California-transplanted Nunatsiavimmiuk artist Chantal Jung thoughtfully layers recycled magazine snippets into snapshots of personality, building a nesting space with each application for the intimate in her collages. One of her best known series pairs floral themes with portraits of friends and family, which uncovers personal and communal histories. “People get very excited about sharing their favourite plants,” Jung explains. “There’s usually a personal story that goes with them.”
Chantal Jung Sydnie (2018) Mixed media 33 × 24 cm COURTESY THE ARTIST
“I think about the environment of Labrador,” she says of the intertwined relationship of flowers and identity that guide her work. “The flowers and plants there have their own narrative of colonization. It’s seeing them kind of like our relatives, similarly to how we see humans.”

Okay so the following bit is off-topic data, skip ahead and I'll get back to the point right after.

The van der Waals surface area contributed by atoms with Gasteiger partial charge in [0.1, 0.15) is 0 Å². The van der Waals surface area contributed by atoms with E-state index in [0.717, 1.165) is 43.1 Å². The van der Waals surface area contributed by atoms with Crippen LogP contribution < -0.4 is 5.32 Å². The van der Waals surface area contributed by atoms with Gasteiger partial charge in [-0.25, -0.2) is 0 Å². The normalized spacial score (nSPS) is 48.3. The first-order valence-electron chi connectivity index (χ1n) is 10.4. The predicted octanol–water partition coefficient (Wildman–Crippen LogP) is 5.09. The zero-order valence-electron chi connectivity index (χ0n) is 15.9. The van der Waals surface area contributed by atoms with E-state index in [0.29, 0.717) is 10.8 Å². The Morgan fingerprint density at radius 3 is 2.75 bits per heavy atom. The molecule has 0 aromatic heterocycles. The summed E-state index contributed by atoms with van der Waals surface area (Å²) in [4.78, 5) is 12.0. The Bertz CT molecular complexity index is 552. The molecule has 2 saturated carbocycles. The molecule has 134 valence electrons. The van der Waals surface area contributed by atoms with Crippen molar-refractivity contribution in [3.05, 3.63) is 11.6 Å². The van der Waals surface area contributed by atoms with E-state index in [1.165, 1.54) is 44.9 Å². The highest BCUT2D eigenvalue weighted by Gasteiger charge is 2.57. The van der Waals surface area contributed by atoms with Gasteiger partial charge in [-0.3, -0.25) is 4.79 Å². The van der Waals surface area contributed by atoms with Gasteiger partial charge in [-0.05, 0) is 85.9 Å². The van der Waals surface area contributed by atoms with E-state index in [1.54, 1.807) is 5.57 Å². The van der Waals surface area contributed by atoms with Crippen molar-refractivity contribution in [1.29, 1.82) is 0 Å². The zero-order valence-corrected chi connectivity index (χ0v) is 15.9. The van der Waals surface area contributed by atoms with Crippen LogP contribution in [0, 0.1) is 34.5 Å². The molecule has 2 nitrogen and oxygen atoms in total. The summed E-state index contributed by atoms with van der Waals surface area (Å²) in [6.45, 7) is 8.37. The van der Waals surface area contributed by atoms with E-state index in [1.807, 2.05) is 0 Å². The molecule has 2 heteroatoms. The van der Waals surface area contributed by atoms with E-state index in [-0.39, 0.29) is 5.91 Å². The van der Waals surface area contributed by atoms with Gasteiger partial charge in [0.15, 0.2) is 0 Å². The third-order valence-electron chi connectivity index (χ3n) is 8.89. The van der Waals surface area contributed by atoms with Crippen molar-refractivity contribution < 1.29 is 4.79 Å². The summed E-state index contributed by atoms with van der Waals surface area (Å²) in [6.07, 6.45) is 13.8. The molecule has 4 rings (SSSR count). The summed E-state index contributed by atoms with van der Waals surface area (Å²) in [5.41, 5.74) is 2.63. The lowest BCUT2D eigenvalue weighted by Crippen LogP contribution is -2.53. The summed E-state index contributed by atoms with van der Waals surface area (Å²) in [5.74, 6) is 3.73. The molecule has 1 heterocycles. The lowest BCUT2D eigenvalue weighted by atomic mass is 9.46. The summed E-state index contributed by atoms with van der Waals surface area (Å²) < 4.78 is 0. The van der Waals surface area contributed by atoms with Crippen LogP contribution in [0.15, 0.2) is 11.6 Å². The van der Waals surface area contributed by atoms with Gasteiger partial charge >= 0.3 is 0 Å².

Jung’s collages recently sprang to life in Black Belt Eagle Scout’s music video supporting “I Said I Wouldn’t Write This Song” (2020)—Jung’s first work of animation. The music video navigates the Alaskan scenery of Black Belt Eagle Scout’s Iñupiat heritage and ends with a sentiment that saturates Jung’s work: building awareness of climate change and the important shift to environmental friendliness. Through short film, collage, animation and zine-making, Jung explores identity and what it means to be an Inuk living in California. “It’s hard to learn about things if you’re not there, but I want to create more short films that focus on all kinds of different things that I still carry with me [wherever] I go,” she says.
This piece was originally published in the Fall 2020 issue of the Inuit Art Quarterly.